I am the one who held her hand during that final hospital trip. I talked to her even though she lost her own ability to reply. I delivered her favorite teddy bear to her the night before she died. I begged the nurse who helped me coordinate her final return to Pennsylvania to make sure the teddy bear never left her side.
I said, “I love you,” while we waited for an ambulance the night she went in, when she still had her words. She said, “I love you, too.” That means the world to me.
Robert, Teresa, and William: I can only guess at your motivation for your treatment of your mother. At this stage, I don’t even care. I made it up to her. Maybe you thought it would hurt her. It did. I know as much. But here’s the thing: she forgot you. I envy her that. She no longer spoke your names. She never had memories of the three of you to talk about.
She forgot you.
And I am so happy for her that she was able to do that.
She knew me. She knew Gina. At the very end, she knew me completely despite all that was happening to her. She never forgot me. She was loved by me, and I was loved by her. No matter the stress or the frustration, that never changed.
She forgot you.
And it is now in memory of her that I take my first step toward forgetting the three of you. I don’t do this out of hate. I truly pity the three of you. You are filled with venomous anger. You operate on lies. You will never be able to speak the truth of yourselves, because to show your true selves, you’d have to expose every deceptive and vile move you’ve ever made. I’m sure you even lie to yourselves to justify your unconscionable greed and callous disregard for the very lives of your mother and your aunt.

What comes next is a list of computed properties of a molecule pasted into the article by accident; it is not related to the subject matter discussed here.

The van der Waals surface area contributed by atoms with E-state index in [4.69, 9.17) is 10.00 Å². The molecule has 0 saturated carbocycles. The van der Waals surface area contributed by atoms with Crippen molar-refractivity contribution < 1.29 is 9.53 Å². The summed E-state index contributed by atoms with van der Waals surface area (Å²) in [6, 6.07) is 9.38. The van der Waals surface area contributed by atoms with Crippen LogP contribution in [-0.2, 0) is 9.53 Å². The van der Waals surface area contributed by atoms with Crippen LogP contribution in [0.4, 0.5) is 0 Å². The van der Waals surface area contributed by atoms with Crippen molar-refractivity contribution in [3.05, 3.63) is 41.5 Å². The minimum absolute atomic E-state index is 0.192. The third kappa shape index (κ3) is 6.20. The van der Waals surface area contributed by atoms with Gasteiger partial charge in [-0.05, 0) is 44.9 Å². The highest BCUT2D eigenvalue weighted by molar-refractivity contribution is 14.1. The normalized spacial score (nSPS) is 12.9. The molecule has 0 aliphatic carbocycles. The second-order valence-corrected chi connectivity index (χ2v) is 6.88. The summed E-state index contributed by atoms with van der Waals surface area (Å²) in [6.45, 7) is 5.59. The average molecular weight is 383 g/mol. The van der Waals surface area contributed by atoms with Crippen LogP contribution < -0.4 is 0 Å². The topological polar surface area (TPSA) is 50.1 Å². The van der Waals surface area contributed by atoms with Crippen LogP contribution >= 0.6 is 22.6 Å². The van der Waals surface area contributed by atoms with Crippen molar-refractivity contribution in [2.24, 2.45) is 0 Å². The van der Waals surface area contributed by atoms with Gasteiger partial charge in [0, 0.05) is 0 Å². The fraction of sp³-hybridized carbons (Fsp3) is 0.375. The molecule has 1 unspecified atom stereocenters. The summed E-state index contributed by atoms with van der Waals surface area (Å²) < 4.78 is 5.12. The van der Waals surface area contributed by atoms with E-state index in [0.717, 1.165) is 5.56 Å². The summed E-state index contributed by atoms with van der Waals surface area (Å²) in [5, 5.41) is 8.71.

Mom and Dad always knew you would betray them, Teresa and William. They knew you were lost causes, and they had to come to terms with the fact that somehow they had produced truly horrible individuals. You are the product of a diseased bloodline and that was grieving to them.
Robert, however, you hurt Mom most because she trusted you. She thought you loved her, and you told her she was a fool for believing that. Your betrayal was especially disgusting. The thing is, though, I think you’re the one who will see what you’ve done someday. It may be years, but it will hit you. Maybe it will be when your children turn out to be as treacherous as you because that’s what they witnessed during their impressionable years. Maybe it will be when your house of cards finally falls and your mental weakness and addiction demons have nowhere else to hide.
I hope that day comes. And I hope it eats you alive. You deserve the guilt you’ll someday find yourself faced with, and I hope it destroys you the way you chose to destroy this shaky semblance of a family.
I do thank you for that moment when you laughed at me when I said I loved you that last time. You cured me of that burden. I’ll never feel that again, and I am grateful to you for finally showing your true, cruel self. I hope what you have put out into the world comes back to you a thousand-fold.
Gina is a better person than me, because she speaks of forgiveness. I can’t do that. I don’t hate you, but I will never forgive the three of you. But I refuse to carry the burden of you into my future. I simply wash my hands of you from now on.
Today, I declare you forever out of my life. I have one sister, Gina. I had one brother, Richard, who is deceased. You three are forever nothing to me. It’s a glorious feeling. I am finally free of the poison that is YOU.
And, I’m already forgetting you.
To use Robert’s last shameful words to his mother,
Have a nice fucking life.
Joann M. Kelley
Some helpful links for you for when you finally decide to confront your personal problems:
White Deer Run Treatment Network
Rehab After Work Outpatient Treatment Centers